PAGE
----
The Plains Miwok language was spoken on the eastern side of the Sacramento River from near Sacramento in the north to Rio Vista in the south and eastward to the foothills of the Sierra Nevada. In pre-contact times, there were an estimated 19,500 speakers of Plains Miwok, Saclan, and Central, Northern, and Southern Sierra Miwok together (Levy 1978). Today, there are no first-language speakers of Plains Miwok (Golla 2011).
Plains Miwok is a Miwokan language; the others members of this family are Central Sierra Miwok, Lake Miwok, Northern Sierra Miwok, Plains Miwok, Saclan, and Southern Sierra Miwok. The Miwokan languages comprise one branch of the hypothesized Penutian language family, within which they form a subgroup with the Ohlone languages (Awaswas, Chalon, Chochenyo, Karkin, Mutsun, Ramaytush, Rumsen, and Tamyen). Penutian includes, in addition, Klamath-Modoc, the Maiduan languages (Konkow, Maidu, and Nisenan), the Wintuan languages (Nomlaki, Patwin, and Wintu), and the Yokuts languages.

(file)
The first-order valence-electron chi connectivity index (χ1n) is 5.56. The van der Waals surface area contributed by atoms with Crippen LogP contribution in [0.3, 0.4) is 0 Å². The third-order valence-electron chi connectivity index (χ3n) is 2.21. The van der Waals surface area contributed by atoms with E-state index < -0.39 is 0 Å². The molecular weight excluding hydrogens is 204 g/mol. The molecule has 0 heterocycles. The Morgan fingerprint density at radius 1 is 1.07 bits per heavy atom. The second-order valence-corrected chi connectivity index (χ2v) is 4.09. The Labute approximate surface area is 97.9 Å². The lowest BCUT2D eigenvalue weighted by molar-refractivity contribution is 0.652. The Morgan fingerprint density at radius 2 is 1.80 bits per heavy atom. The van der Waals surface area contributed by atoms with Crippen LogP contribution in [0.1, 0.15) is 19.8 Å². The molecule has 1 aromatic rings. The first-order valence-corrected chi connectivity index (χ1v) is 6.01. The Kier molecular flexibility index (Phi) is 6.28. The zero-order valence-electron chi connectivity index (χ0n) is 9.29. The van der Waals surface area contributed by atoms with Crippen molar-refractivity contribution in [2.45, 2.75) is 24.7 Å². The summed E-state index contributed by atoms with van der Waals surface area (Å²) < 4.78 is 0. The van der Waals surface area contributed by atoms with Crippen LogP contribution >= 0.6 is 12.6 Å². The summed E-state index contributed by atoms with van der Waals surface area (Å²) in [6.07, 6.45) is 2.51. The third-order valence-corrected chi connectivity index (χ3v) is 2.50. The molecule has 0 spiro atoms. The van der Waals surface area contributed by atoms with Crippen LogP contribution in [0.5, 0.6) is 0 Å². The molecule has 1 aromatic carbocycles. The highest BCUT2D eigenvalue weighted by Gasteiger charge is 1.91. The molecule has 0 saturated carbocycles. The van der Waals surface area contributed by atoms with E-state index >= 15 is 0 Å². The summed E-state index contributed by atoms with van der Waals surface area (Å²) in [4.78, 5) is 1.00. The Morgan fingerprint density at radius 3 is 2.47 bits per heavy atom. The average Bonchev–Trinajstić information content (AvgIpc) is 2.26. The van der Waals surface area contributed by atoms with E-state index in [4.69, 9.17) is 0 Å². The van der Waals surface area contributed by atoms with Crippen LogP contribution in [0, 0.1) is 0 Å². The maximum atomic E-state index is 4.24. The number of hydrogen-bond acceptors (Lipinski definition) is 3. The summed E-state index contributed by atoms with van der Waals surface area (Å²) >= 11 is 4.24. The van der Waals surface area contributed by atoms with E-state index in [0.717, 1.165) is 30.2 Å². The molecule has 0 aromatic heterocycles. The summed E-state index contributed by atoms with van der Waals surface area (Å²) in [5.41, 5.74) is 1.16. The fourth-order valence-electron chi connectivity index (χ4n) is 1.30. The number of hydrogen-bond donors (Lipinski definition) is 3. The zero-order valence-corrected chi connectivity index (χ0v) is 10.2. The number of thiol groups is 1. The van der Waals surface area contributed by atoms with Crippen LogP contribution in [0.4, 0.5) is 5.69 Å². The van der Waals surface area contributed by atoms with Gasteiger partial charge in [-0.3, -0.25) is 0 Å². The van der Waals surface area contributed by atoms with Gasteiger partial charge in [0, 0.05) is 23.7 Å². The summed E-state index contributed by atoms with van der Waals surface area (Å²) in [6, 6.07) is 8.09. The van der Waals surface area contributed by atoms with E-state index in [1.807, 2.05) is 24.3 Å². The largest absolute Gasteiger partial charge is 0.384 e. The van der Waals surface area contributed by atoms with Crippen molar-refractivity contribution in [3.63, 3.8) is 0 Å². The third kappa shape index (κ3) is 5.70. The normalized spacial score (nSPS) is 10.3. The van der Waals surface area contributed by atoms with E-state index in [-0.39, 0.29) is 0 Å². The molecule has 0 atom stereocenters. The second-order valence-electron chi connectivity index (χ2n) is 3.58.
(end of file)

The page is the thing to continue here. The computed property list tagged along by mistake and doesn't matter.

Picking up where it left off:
Selected archival materials at Berkeley
- Bennyhoff, James Allan. 1961. The ethnogeography of the Plains Miwok. Davis, CA: Center for Archeological Research at Davis.
- Callaghan, Catherine A. 1984. Plains Miwok dictionary. Berkeley: University of California Press.
- Golla, Victor. 2011. California Indian languages. Berkeley: University of California Press.